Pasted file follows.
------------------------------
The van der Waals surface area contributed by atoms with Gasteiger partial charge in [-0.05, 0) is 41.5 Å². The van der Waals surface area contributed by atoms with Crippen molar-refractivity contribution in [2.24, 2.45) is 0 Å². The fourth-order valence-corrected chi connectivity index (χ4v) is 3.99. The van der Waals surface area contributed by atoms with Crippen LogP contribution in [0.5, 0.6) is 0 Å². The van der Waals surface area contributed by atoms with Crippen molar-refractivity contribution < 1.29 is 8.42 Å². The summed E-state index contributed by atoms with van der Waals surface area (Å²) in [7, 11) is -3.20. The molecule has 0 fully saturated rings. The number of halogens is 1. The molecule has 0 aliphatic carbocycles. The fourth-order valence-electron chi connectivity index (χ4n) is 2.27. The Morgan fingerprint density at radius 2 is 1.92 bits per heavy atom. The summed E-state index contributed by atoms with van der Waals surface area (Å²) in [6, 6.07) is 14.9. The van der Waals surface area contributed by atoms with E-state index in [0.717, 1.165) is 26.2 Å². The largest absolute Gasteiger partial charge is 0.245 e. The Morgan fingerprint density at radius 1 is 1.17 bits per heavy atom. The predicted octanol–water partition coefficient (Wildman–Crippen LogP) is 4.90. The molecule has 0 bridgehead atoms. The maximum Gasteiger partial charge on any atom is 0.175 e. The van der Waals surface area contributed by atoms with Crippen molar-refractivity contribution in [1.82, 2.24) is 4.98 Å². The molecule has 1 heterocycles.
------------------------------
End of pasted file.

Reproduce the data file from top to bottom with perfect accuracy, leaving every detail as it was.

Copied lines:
The van der Waals surface area contributed by atoms with Gasteiger partial charge in [-0.05, 0) is 41.5 Å². The van der Waals surface area contributed by atoms with Crippen molar-refractivity contribution in [2.24, 2.45) is 0 Å². The fourth-order valence-corrected chi connectivity index (χ4v) is 3.99. The van der Waals surface area contributed by atoms with Crippen LogP contribution in [0.5, 0.6) is 0 Å². The van der Waals surface area contributed by atoms with Crippen molar-refractivity contribution < 1.29 is 8.42 Å². The summed E-state index contributed by atoms with van der Waals surface area (Å²) in [7, 11) is -3.20. The molecule has 0 fully saturated rings. The number of halogens is 1. The molecule has 0 aliphatic carbocycles. The fourth-order valence-electron chi connectivity index (χ4n) is 2.27. The Morgan fingerprint density at radius 2 is 1.92 bits per heavy atom. The summed E-state index contributed by atoms with van der Waals surface area (Å²) in [6, 6.07) is 14.9. The van der Waals surface area contributed by atoms with E-state index in [0.717, 1.165) is 26.2 Å². The largest absolute Gasteiger partial charge is 0.245 e. The Morgan fingerprint density at radius 1 is 1.17 bits per heavy atom. The predicted octanol–water partition coefficient (Wildman–Crippen LogP) is 4.90. The molecule has 0 bridgehead atoms. The maximum Gasteiger partial charge on any atom is 0.175 e. The van der Waals surface area contributed by atoms with Crippen molar-refractivity contribution in [1.82, 2.24) is 4.98 Å². The molecule has 1 heterocycles.